The effects of ageing and the implications for risk and safety management

The effects of ageing and the implications for risk and safety management

 

 

 

One of the knock-on effects of the rising energy demand is a push to extend the life of already ageing installations across the major hazard industries, notably in the oil, gas & chemical and nuclear power sectors. For example, as operations in the North Sea approach their 40th anniversary, many platforms are approaching or have exceeded their design life. Similarly, the UK’s existing fleet of ageing nuclear reactors is being asked to fill the energy gap as the long wait for new build nuclear energy continues. Indeed, more and more facilities throughout the world are likely to exceed their original design life, often by many years.

The ageing process

The ageing phenomenon is not necessarily related to the chronological age of equipment, but is a function of its condition and how this is changing. Equipment which faces harsh environmental, chemical or operational conditions, is subjected to poor maintenance, orhas a high cycle rate is more likely to deteriorate over time. Thorough monitoring of plant condition and tuning of maintenance and upkeep requirements is a logical step towards sustaining or improving overall reliability and maintainability.

Condition not time

Condition-based maintenance programmes aim to improve knowledge of equipment condition, thus allowing maintenance to focus on areas of immediate concern. This is a marked change from the conventional time-based approach where maintenance scheduling is ‘set in stone’ regardless of physical condition or performance. With a condition-based scheme, operators learn to ‘Look, listen and feel’ and are able to flag-up issues before failures occur.

Going, going, gone!

Another symptom of ageing facilities is the increasing likelihood of being unable to replace equipment on a like-for-like basis as components become obsolete. This is potentially problematic for items requiring periodic replacement and can be a major issue for systems reaching the end of their serviceable life. In identifying suitable replacements, it is crucial to establish the fundamental function required, especially those that are safety related. Moreover, there may be an opportunity to improve safety and operational availability by reviewing a number of alternative options. One particular issue is that a new equipment option may be software controlled, which can increase flexibility, but at the expense of safety justification, which is less straightforward.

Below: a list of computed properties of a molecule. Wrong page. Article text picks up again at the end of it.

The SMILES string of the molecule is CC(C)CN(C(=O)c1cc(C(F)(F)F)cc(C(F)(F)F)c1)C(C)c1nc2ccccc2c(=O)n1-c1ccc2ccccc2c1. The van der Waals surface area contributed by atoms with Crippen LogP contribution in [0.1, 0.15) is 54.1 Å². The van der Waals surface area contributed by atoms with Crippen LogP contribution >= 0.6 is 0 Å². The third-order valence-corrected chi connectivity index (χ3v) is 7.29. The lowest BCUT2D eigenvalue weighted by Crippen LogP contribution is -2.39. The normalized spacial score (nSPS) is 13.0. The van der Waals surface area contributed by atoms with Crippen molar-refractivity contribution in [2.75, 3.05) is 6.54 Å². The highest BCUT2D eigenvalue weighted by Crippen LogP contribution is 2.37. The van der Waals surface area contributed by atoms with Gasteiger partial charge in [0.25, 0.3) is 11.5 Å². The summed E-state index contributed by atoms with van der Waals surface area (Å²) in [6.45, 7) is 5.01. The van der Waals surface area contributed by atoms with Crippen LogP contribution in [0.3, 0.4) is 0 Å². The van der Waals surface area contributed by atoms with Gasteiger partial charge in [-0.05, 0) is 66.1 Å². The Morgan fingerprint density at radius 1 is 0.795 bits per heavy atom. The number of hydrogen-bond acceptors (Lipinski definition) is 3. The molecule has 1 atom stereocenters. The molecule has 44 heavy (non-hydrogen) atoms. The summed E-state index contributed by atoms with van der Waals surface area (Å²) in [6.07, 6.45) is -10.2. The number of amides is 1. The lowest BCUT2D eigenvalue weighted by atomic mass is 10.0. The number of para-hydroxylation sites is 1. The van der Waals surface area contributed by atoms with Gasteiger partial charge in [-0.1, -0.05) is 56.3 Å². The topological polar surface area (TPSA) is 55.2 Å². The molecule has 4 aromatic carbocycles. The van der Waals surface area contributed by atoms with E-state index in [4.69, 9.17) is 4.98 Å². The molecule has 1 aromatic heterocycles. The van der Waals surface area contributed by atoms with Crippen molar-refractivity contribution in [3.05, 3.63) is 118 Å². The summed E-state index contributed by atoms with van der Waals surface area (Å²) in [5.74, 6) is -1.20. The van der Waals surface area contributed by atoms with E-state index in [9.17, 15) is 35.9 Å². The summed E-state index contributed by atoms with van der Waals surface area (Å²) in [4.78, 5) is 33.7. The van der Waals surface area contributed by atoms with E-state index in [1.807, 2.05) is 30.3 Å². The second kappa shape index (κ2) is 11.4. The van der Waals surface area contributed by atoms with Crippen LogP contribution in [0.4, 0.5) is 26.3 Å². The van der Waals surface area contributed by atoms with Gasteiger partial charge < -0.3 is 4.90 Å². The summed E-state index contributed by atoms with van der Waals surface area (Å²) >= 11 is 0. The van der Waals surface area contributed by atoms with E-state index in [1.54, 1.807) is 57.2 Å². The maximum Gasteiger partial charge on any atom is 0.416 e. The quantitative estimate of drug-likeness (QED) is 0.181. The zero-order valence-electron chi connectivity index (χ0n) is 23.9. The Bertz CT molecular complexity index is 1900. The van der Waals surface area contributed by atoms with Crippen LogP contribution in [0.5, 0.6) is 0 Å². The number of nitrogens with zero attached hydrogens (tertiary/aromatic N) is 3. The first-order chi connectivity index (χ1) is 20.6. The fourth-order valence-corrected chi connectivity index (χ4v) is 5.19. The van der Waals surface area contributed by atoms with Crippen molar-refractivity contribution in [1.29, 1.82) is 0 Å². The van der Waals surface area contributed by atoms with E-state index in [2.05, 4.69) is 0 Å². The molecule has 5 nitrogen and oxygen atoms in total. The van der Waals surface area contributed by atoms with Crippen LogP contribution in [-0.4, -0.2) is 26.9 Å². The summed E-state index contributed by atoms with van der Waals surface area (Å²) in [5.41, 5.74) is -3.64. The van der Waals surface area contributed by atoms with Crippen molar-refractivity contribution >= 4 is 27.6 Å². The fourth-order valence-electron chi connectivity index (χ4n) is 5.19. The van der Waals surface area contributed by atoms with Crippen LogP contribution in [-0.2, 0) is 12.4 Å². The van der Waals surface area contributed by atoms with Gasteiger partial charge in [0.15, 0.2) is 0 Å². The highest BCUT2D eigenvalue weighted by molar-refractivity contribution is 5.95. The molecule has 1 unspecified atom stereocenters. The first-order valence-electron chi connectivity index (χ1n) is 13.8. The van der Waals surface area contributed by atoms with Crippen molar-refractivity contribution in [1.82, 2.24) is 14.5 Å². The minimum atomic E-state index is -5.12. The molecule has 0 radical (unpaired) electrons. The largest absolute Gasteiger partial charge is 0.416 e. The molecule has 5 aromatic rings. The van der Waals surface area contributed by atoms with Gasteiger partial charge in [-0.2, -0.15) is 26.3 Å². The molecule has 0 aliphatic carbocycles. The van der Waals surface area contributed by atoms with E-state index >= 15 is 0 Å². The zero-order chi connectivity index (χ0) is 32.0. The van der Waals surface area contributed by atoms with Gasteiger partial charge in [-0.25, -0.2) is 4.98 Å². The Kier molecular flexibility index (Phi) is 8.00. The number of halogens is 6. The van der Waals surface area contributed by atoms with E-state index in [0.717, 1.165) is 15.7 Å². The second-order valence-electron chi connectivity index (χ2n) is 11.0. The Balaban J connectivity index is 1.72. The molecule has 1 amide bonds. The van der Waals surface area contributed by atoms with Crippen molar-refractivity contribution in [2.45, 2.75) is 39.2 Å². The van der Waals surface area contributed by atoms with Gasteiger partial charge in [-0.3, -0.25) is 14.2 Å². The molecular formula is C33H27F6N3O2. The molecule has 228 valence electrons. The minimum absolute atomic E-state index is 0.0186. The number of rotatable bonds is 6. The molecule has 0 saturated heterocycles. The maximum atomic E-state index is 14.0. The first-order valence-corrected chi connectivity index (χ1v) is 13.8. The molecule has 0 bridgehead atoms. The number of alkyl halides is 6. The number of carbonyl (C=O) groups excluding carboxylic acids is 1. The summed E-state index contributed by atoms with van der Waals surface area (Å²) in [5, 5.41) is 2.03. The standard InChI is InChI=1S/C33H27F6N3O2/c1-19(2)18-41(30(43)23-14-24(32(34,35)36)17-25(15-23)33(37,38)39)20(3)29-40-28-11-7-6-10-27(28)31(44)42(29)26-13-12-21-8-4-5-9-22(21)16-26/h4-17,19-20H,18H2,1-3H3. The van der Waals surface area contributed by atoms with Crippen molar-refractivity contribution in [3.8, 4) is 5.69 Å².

Ageing risk management

The ageing process can significantly alter the performance, availability and risk profile of a facility. The integrity management of ageing installations depends crucially on knowing equipment condition and associated degradation processes, as well as identifying obsolescent systems or components. As a result, age-related issues are playing a much greater part in thorough reviews and periodic reviews of safety. Regulators such as the UK’s Health and Safety Executive (HSE) and the Nuclear Installations Inspectorate, and Norway’s Petroleum Safety Authority are also stepping up their scrutiny. Last year, for example, the HSE launched an Ageing and Life Extension Inspection Programme, which aims to ensure that risks to asset integrity associated with ageing and life extension are controlled effectively. The first duty holder inspection has now been completed and follow up inspections are set to continue.

 

Conclusion

As the demand for energy continues its inexorable rise, the effects of ageing on safety and availability of major hazard facilities are likely to present new challenges to operators across the globe.

This article first appeared in RISKworld Issue 19

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The effects of ageing and the implications for risk and safety management